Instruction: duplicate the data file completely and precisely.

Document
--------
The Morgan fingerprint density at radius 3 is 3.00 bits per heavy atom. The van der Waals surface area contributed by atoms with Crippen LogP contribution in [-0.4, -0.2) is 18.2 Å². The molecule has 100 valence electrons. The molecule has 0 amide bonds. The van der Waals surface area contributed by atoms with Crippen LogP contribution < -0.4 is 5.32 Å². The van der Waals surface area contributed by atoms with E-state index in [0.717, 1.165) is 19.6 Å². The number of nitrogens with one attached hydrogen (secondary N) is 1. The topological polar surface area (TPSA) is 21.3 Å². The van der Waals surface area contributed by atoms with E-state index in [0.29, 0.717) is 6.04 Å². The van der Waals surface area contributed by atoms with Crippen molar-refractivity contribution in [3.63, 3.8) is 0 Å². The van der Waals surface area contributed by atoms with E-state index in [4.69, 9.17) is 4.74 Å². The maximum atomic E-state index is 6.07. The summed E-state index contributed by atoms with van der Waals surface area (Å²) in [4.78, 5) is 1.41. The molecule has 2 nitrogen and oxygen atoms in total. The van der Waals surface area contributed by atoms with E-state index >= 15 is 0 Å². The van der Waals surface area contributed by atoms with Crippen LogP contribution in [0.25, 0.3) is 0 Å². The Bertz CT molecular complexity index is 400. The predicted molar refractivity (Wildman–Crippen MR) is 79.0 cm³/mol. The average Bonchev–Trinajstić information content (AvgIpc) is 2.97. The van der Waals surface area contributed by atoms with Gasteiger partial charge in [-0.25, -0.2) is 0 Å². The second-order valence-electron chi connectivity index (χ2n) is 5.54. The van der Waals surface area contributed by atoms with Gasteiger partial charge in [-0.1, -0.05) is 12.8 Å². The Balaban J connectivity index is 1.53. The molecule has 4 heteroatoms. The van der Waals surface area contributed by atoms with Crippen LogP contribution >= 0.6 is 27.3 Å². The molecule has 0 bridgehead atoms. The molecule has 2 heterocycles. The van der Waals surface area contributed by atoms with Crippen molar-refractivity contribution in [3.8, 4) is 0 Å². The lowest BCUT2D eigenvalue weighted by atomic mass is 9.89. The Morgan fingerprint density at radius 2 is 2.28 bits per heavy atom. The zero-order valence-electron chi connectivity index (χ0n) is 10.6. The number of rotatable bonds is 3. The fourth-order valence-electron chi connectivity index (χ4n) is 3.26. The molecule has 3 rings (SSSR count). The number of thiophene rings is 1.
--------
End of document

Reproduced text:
The Morgan fingerprint density at radius 3 is 3.00 bits per heavy atom. The van der Waals surface area contributed by atoms with Crippen LogP contribution in [-0.4, -0.2) is 18.2 Å². The molecule has 100 valence electrons. The molecule has 0 amide bonds. The van der Waals surface area contributed by atoms with Crippen LogP contribution < -0.4 is 5.32 Å². The van der Waals surface area contributed by atoms with E-state index in [0.717, 1.165) is 19.6 Å². The number of nitrogens with one attached hydrogen (secondary N) is 1. The topological polar surface area (TPSA) is 21.3 Å². The van der Waals surface area contributed by atoms with E-state index in [0.29, 0.717) is 6.04 Å². The van der Waals surface area contributed by atoms with Crippen molar-refractivity contribution in [3.63, 3.8) is 0 Å². The van der Waals surface area contributed by atoms with E-state index in [4.69, 9.17) is 4.74 Å². The maximum atomic E-state index is 6.07. The summed E-state index contributed by atoms with van der Waals surface area (Å²) in [4.78, 5) is 1.41. The molecule has 2 nitrogen and oxygen atoms in total. The van der Waals surface area contributed by atoms with E-state index >= 15 is 0 Å². The van der Waals surface area contributed by atoms with Crippen LogP contribution in [0.25, 0.3) is 0 Å². The Bertz CT molecular complexity index is 400. The predicted molar refractivity (Wildman–Crippen MR) is 79.0 cm³/mol. The average Bonchev–Trinajstić information content (AvgIpc) is 2.97. The van der Waals surface area contributed by atoms with Gasteiger partial charge in [-0.25, -0.2) is 0 Å². The second-order valence-electron chi connectivity index (χ2n) is 5.54. The van der Waals surface area contributed by atoms with Gasteiger partial charge in [-0.1, -0.05) is 12.8 Å². The Balaban J connectivity index is 1.53. The molecule has 4 heteroatoms. The van der Waals surface area contributed by atoms with Crippen LogP contribution >= 0.6 is 27.3 Å². The molecule has 0 bridgehead atoms. The molecule has 2 heterocycles. The van der Waals surface area contributed by atoms with Crippen molar-refractivity contribution in [3.8, 4) is 0 Å². The lowest BCUT2D eigenvalue weighted by atomic mass is 9.89. The Morgan fingerprint density at radius 2 is 2.28 bits per heavy atom. The zero-order valence-electron chi connectivity index (χ0n) is 10.6. The number of rotatable bonds is 3. The fourth-order valence-electron chi connectivity index (χ4n) is 3.26. The molecule has 3 rings (SSSR count). The number of thiophene rings is 1.